Looking to buy a myford7 (maybe) advice please ?
|John Billard 1||20/07/2019 21:59:37|
|60 forum posts|
Coggy, this is what happens when you seek advice from a forum!
As a Myford user for over 40 years if you have made up your mind to have a Myford then go for it and don't take too much notice of the negative comments so far.
I replaced my old Super 7 a couple of years ago with a refurbished model from "new" Myford in Halifax. I am delighted with it and the quality, which the new owners have strived for, is equal to the past. There are some limitations in terms of mandrel bore with my machine but that depends on what you wish to do with it. As far as I know new accessories are UK made and nothing comes from China.
I would strongly recommend a gear box (that is a ML7B or Super 7B). It is not just a question of thread cutting but importantly also being able to quickly adjust the cutting feed rate which I do all the time.
Myford accessories are freely available. If it is a question of cost I believe that most remains available for an overhaul.
Buy the best you can afford and you won't be disappointed.
|9 forum posts||
Yes, the whole which lathe to buy is confusing and frustrating, just as well I'm a stubborn bugger (at least that's what they tell me) or I might have given up months ago, Thanks for all the advice so far all a great help to getting me there in the end.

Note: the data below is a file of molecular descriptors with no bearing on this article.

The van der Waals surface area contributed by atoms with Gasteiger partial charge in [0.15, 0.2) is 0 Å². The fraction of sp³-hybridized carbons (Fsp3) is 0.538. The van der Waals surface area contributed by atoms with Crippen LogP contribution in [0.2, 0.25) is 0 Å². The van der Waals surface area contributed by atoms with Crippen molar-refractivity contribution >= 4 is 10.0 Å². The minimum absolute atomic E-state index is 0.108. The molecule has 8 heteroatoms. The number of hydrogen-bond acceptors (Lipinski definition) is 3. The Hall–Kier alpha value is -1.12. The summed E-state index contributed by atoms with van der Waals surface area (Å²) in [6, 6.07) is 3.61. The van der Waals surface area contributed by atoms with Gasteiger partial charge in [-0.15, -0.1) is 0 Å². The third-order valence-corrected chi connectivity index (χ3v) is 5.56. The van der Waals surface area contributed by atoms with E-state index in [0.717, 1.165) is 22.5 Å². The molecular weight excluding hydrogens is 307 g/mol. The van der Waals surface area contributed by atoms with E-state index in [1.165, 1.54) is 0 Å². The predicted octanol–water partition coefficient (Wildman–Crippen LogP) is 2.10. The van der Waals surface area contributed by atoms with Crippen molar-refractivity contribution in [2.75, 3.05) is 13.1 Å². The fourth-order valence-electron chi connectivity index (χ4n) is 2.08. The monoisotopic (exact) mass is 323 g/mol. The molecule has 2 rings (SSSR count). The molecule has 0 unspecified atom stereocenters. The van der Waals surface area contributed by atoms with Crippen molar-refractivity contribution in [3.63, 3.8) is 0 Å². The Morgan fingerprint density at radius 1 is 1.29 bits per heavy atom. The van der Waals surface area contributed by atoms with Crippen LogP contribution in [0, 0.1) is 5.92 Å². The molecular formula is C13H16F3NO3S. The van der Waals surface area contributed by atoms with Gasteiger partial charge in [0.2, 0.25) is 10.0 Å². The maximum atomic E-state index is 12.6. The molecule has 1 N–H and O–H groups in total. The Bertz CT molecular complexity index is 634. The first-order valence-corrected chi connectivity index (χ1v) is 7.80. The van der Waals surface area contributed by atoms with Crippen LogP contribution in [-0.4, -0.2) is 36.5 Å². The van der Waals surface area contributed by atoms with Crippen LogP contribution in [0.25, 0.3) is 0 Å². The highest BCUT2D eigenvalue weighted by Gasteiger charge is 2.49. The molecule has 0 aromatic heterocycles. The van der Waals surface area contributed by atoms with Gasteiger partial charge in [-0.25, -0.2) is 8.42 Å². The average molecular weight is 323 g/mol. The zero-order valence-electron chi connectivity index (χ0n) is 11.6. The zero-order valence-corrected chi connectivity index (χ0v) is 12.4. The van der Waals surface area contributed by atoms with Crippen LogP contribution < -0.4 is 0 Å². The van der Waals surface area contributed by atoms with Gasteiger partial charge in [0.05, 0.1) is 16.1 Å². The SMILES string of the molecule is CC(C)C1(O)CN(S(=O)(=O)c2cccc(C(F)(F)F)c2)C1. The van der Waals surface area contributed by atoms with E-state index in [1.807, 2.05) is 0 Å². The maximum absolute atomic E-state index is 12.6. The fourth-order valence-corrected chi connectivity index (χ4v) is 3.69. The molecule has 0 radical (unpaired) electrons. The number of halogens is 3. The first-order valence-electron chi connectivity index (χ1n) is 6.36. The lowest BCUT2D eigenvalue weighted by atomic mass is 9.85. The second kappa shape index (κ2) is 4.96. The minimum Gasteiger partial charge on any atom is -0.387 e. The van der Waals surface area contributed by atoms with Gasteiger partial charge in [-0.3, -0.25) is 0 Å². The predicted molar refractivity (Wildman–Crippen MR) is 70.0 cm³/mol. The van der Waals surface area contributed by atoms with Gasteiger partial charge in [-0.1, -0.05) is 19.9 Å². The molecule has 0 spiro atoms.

395 forum posts
This forum is a great place to get advice on just about any subject you can think of, however, you will get as many different answers as you get posts. When I first bought my machines, both made in China, I had never used a lathe or milling machine before so I was a complete novice. Much of the advice I was given was not really relevant to the things I wanted to do, so I just went my own way and learned which was the best way for my needs.
So far I have had no real problems and I have enjoyed the learning process. As with any hobby, the results will depend on your skill level, patience, and whatever you consider to be a good finish. Keep on asking the questions and be prepared to ignore a lot of the answers.
|Martin of Wick||21/07/2019 10:09:15|
|79 forum posts|
No need to be frustrated. For the work you aim to do, any of the machines mentioned will be perfectly adequate, the only difficulty, if not buying new or fully reconditioned, will be machine condition.
Although not my first choice, if you want, a good condition Myford will be a perfectly satisfactory machine and has the advantage of being commonly available on the secondhand market and spares support from the current marque owners.
With patience you should be able to find one in a reasonable condition to suit your budget. You are paying a bit for the name but the cost of eastern machines has increased by about 30% in the last few of years so the differential is not as marked as it was.
On the subject of accessories, someone did mention a vertical slide +1 for that- increases the utility of the lathe by enabling light milling activities.
Usual advice for s/h
avoid e bay (useful for general research and having a laugh at some of the dogs for sale!)
don't purchase without viewing and testing (see threads for common problem areas to look for on Myfords)